I think the greatest picture of true tolerance are wise old sages. And really, they don't even have to be old. But my father just might be one of the greatest examples of this. I've watched him over the years do a few things and experienced his sage-ness first hand. This is a man that breaks out a notepad when I am talking and takes notes...of me. He does this for others as well. Here's what he does: He sees something in people that no one else sees. He's patient with their journey allowing them to be whoever they are in that moment. He trusts the Holy Spirit with their journey. And he's always allowed them to land in a different place than he is - he respects their own conclusions and is intrigued with humble curiousity by how they got there. Then he will even affirm their thinking. That honest and humble posture causes people to truly feel safe. Because they actually are. An authentic and tolerant posture breaks down so many walls.
I was driving with a few guys in northern California and we passed by a large and very influential church. One of them blurted out, "Man, I hate that place! You know, they are REALLY a cult!" Honestly, I was shocked by the labeling and the dismissiveness this guy showed. So I decided to try my sage on. "Really? I haven't heard that. What makes them a cult?" He quickly responded with, "You know, they are over the top with the Holy Spirit stuff and setting people up for huge disapointment!" In my mind I thought, "Wow, being really into the indwelling Spirit of Jesus (Romans 8:9) and occasionally disappointing people, makes you a cult? Hmm? I bring this up because the church doesn't even show tolerance toward one another, let alone a world that is dying to experience grace and love from it. We really should read Philippians 2... might help us a bit. After all, Paul tells us in Titus that "grace teaches us to say "no" to ourselves..." Grace is what ignites change in people, not judgment, not intolerance. This is one of the topics that kills me. I speak in all kinds of churches and denominations all over the country and I see Jesus in all of them... everywhere I go. I hate the churches intolerance towards the church. No wonder the world doesn't trust us.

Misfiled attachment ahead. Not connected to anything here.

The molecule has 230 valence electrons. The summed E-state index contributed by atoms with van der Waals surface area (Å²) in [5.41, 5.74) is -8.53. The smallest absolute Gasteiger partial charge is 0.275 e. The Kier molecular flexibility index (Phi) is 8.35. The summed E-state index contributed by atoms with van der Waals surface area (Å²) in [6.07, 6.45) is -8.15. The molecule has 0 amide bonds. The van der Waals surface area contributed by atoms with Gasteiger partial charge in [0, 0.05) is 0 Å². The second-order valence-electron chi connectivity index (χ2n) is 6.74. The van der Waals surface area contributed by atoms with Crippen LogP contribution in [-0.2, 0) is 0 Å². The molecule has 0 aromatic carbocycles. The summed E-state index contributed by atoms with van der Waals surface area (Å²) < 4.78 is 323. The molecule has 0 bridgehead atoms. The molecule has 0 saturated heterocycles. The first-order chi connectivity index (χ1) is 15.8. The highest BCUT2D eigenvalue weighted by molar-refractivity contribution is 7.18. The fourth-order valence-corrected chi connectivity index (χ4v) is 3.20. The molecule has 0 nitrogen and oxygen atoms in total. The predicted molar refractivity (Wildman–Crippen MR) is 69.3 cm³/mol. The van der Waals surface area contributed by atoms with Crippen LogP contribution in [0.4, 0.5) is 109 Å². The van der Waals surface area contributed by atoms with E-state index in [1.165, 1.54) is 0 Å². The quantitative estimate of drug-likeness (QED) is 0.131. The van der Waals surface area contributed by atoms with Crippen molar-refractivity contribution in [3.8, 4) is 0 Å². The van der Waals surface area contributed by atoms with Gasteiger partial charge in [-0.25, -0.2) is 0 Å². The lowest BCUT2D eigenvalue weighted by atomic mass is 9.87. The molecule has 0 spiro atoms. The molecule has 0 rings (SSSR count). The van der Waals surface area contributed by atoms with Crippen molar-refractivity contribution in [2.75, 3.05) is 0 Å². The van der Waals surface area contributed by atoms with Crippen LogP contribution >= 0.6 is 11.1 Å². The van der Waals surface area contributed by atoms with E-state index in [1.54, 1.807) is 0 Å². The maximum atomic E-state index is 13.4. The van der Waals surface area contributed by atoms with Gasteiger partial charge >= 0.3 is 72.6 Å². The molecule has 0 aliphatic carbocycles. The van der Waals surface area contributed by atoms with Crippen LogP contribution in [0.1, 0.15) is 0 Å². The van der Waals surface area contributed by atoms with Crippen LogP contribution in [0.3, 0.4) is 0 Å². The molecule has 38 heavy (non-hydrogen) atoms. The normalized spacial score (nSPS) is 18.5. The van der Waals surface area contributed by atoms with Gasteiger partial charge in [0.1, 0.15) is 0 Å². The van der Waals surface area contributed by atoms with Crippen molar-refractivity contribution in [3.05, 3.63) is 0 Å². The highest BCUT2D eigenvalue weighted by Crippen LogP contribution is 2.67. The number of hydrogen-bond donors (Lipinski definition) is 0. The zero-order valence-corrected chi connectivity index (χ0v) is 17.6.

Tolerance does not mean I have to change my value system.
Tolerance does not mean I don't think sin is sin.
Tolerance doesn't mean I am no longer allowed to have my own opinion.
Tolerance gives you patience for people's journeys.
Tolerance has ears, not just a mouth.
Tolerance is a posture that softens your heart and keeps fear from filling it.
Tolerance remembers that we are in the business of loving the "other", not converting them.
Tolerance is married to grace, and grace is something we all need.
Tolerance allows for alternate views, recognizing that I don't know it all.
Tolerance is the opposite of control.
If we actually acted out tolerance, in the way I'm defining it, it would look a lot like love.
("Love is patient, love is kind. It does not envy, it does not boast, it is not proud...")
What does this mean for students today? Well, students and the world in general, see how everyone in society shows tolerance except for the church. To me, this is unacceptable and really does cause students to fake it - not being honest with where they are at, with what they are struggling with. They are afraid they will be met with intolerance. The church needs more sages. Men and women who will journey with people allowing God to be the judge and doing their best to love - to be students' deep spirited friends. Does this mean I don't help students and that I don't speak truth into their lives? No, we must! We know that gospel is for the flourishing of all things and all people. The gospel is good news for all of creation. We want to humbly demonstrate what flourishing looks like, living really well ourselves and creating an atmosphere in which students feel safe. When they know we love them, no matter what, then we can humbly speak loving truth. Not from the stage, telling the whole room that those who are struggling with their sexuality (which could be most of the room these days) are not only sinning, but they are in danger of hell. Ugh! No, we are careful, thoughtful with how we communicate. We create an environment where students can experience the warmth of God. That's tolerance. Tolerance is personal, not up front, on the stage venting.
Last story: a student in our youth group once told her small group that she had kissed another girl and was feeling really guilty about it. She genuinely felt she was getting into a myriad of behaviors that were not healthy and this was just a part of that. At this point another student spoke up and said that this type of behavior was really wrong - that she was sinning! The awful result was that the girl who confessed became strong and defensive. Lack of tolerance changed a moment of confession into a moment of alienation. It caused her to stop coming to our youth group for a long time. Warmth, grace, love, tolerance does the opposite. It invites people in to stay.